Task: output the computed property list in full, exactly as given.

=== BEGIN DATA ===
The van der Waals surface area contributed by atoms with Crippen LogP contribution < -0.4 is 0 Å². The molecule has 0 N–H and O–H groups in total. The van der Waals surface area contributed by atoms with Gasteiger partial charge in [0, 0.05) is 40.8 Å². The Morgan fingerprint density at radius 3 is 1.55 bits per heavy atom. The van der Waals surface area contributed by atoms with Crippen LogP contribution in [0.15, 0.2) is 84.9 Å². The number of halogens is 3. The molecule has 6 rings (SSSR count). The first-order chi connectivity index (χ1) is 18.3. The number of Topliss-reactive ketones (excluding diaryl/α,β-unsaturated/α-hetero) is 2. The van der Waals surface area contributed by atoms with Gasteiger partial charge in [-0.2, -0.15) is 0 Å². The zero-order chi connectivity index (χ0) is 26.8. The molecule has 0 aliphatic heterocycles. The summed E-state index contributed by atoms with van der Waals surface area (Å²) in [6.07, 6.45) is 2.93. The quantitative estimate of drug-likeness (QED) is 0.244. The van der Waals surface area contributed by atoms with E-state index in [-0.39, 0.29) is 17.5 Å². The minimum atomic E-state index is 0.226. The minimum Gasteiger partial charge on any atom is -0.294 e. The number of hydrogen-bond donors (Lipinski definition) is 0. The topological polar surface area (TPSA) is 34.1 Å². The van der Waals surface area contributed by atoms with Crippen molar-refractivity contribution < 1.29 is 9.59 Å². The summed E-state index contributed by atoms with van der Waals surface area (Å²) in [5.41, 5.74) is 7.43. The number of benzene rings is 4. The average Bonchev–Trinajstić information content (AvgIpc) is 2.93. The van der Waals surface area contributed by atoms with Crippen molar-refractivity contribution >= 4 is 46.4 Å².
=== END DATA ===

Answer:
The van der Waals surface area contributed by atoms with Crippen LogP contribution < -0.4 is 0 Å². The molecule has 0 N–H and O–H groups in total. The van der Waals surface area contributed by atoms with Gasteiger partial charge in [0, 0.05) is 40.8 Å². The Morgan fingerprint density at radius 3 is 1.55 bits per heavy atom. The van der Waals surface area contributed by atoms with Crippen LogP contribution in [0.15, 0.2) is 84.9 Å². The number of halogens is 3. The molecule has 6 rings (SSSR count). The first-order chi connectivity index (χ1) is 18.3. The number of Topliss-reactive ketones (excluding diaryl/α,β-unsaturated/α-hetero) is 2. The van der Waals surface area contributed by atoms with Gasteiger partial charge in [-0.2, -0.15) is 0 Å². The zero-order chi connectivity index (χ0) is 26.8. The molecule has 0 aliphatic heterocycles. The summed E-state index contributed by atoms with van der Waals surface area (Å²) in [6.07, 6.45) is 2.93. The quantitative estimate of drug-likeness (QED) is 0.244. The van der Waals surface area contributed by atoms with E-state index in [-0.39, 0.29) is 17.5 Å². The minimum atomic E-state index is 0.226. The minimum Gasteiger partial charge on any atom is -0.294 e. The number of hydrogen-bond donors (Lipinski definition) is 0. The topological polar surface area (TPSA) is 34.1 Å². The van der Waals surface area contributed by atoms with Crippen molar-refractivity contribution < 1.29 is 9.59 Å². The summed E-state index contributed by atoms with van der Waals surface area (Å²) in [5.41, 5.74) is 7.43. The number of benzene rings is 4. The average Bonchev–Trinajstić information content (AvgIpc) is 2.93. The van der Waals surface area contributed by atoms with Crippen molar-refractivity contribution >= 4 is 46.4 Å².